How observant Jewish funnymen (and -women) navigate the line between irreverence and devotion
The original ‘bad Jewish boy’ has died at 77
The intimate, obscene, lovable, fearless stand-up of ‘We Are Miracles’ shows the comedian at her sweet, shameless best
This award proves, once and for all, that Roth isn’t too obscene. Nor is he too American, or too male, or too Jewish.
The bard of Newark’s take on sex, Jewish mothers, and how to prepare liver
Lower East Side story
A thorough new biography chronicles the rise and fall of the big, Jewish self-destructive funnyman
He’s one of the most inventive stand-up comedians around. So, why does he sound like a throwback?
Israeli Asaf Hanuka crashes the party in Paris, as the comic-strip-obsessed city hosts Spiegelman and Crumb
To understand what comedy today reveals about Jews, look at the jokes gentile comedians tell about us
Once an institutionalized mental patient, the comic Moshe Kasher unleashes his psychological self-abuse in the new memoir Kasher in the Rye
Five Books: Jews in film, Jews and booze, the poisonous sound of children’s voices in Ben Marcus’ novel, Tony Judt’s last conversations, and more
Five Books, holiday edition: Nine hardbacks—including Philip Schultz’s memoir, a history of the orgasm, and Alfred Kazin’s journals—for the readers on your list
Five Books: A biography of sportscaster Howard Cosell, the life of film critic Pauline Kael, the poets who translated Shakespeare into Hebrew, and more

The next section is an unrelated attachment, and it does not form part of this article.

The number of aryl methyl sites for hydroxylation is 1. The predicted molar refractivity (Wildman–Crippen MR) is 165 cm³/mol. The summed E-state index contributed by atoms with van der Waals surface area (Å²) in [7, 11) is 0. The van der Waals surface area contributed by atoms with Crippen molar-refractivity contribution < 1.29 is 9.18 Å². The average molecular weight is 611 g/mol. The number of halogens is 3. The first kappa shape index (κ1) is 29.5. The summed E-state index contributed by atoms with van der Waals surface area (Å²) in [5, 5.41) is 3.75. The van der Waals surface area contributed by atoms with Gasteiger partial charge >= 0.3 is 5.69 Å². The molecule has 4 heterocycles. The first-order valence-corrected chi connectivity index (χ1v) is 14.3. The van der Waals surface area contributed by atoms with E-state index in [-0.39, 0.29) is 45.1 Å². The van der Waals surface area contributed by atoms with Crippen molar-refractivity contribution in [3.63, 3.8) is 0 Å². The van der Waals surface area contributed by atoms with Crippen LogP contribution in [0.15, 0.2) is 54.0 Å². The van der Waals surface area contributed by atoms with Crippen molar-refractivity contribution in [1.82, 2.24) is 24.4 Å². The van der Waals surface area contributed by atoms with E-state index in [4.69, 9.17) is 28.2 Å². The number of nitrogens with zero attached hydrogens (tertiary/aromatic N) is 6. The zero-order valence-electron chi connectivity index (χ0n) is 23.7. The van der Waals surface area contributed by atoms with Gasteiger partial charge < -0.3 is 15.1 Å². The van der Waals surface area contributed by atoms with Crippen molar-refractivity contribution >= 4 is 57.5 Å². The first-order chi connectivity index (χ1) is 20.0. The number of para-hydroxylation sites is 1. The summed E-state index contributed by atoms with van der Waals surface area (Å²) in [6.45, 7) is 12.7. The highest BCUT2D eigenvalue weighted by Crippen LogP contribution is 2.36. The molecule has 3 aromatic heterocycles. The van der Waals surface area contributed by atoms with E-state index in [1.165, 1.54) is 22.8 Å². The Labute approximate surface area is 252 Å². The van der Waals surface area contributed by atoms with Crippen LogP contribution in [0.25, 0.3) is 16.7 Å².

Henry Miller had complicated feelings about Jews, but his works wouldn’t have reached American audiences without them
After two years and 100 weekly “On the Bookshelf” columns about new books, assessing the impressive breadth of Jewish letters today
Jews have always been keen on joining revolutions. Some revolutionaries, like Emma Goldman, sought to change the minds of workers; others, like Richard Feynman, looked to change our understanding of matter.
Yiddish is far from dead. It’s undead, and it haunts everything from Harvey Pekar’s comics to the vampire literature of the early 20th century.
The term “post-Holocaust” raises conceptual problems, but a host of new books helps define it by exploring everything from Nazis on the run to Jews on the mend
Books on what makes Jews Jewish, from debates over conversion and consideration of kashrut laws to rethinking the Jewish body, with a cameo by Bob Saget
Running away: From Mossad-appointed time-travelers to daughters of famous novelists, these summer reads offer a healthy dose of escapism
Long before the Supreme Court deemed violent video games free speech, the 1940s cultural critic Gershon Legman noted Americans’ paradoxical views on sex and violence
Playing music: Books on too-expensive concert tickets, the too-Jewish-sounding Simon and Garfunkel, and the just-Jewish-enough Louis Armstrong
The state of the Jewish state: Activists, artists, and academics—including Jeremy Ben-Ami, Udi Aloni, and Albert Einstein—argue about Israel
On the road: checking in with Jewish life—and Jewish ghosts—in China, Europe, and Latin America
Unzipped: Those who do and those who don’t—frank talk about Jews and sex
Jotted down: letters, diaries, recipes, and other random scribblings
Why a growing number of today’s young Jewish fiction writers—including two of the finalists for the Sami Rohr Prize being awarded tonight—are grounding their novels in scholarly research
Medieval times: astrologers, kabbalists, illuminations, textualizations, and the evil inclination
Transfigurations: iterations of the Holocaust for Christian teens, boxing enthusiasts, bibliophiles, history buffs, and neo-Sebaldians